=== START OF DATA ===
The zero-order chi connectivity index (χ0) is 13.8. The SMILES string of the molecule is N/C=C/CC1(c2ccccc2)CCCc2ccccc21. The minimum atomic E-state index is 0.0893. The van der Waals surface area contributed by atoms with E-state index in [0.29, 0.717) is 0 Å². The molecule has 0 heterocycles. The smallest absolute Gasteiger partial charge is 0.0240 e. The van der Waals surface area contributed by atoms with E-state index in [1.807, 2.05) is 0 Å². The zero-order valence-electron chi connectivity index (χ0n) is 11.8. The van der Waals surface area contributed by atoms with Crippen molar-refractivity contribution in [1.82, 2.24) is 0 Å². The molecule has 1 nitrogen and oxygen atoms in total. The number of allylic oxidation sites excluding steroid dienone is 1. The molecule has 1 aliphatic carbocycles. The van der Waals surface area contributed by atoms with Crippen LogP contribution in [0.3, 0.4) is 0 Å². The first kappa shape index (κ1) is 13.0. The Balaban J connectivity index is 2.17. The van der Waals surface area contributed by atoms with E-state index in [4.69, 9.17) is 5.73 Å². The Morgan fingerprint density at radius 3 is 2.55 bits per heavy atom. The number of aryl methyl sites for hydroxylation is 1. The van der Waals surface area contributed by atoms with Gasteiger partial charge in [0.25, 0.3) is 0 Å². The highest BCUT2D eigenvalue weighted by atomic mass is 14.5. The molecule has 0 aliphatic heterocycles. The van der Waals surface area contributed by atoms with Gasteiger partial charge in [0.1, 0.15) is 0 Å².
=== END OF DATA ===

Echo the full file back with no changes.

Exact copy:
The zero-order chi connectivity index (χ0) is 13.8. The SMILES string of the molecule is N/C=C/CC1(c2ccccc2)CCCc2ccccc21. The minimum atomic E-state index is 0.0893. The van der Waals surface area contributed by atoms with E-state index in [0.29, 0.717) is 0 Å². The molecule has 0 heterocycles. The smallest absolute Gasteiger partial charge is 0.0240 e. The van der Waals surface area contributed by atoms with E-state index in [1.807, 2.05) is 0 Å². The zero-order valence-electron chi connectivity index (χ0n) is 11.8. The van der Waals surface area contributed by atoms with Crippen molar-refractivity contribution in [1.82, 2.24) is 0 Å². The molecule has 1 nitrogen and oxygen atoms in total. The number of allylic oxidation sites excluding steroid dienone is 1. The molecule has 1 aliphatic carbocycles. The van der Waals surface area contributed by atoms with Crippen LogP contribution in [0.3, 0.4) is 0 Å². The first kappa shape index (κ1) is 13.0. The Balaban J connectivity index is 2.17. The van der Waals surface area contributed by atoms with E-state index in [4.69, 9.17) is 5.73 Å². The Morgan fingerprint density at radius 3 is 2.55 bits per heavy atom. The number of aryl methyl sites for hydroxylation is 1. The van der Waals surface area contributed by atoms with Gasteiger partial charge in [0.25, 0.3) is 0 Å². The highest BCUT2D eigenvalue weighted by atomic mass is 14.5. The molecule has 0 aliphatic heterocycles. The van der Waals surface area contributed by atoms with Gasteiger partial charge in [0.1, 0.15) is 0 Å².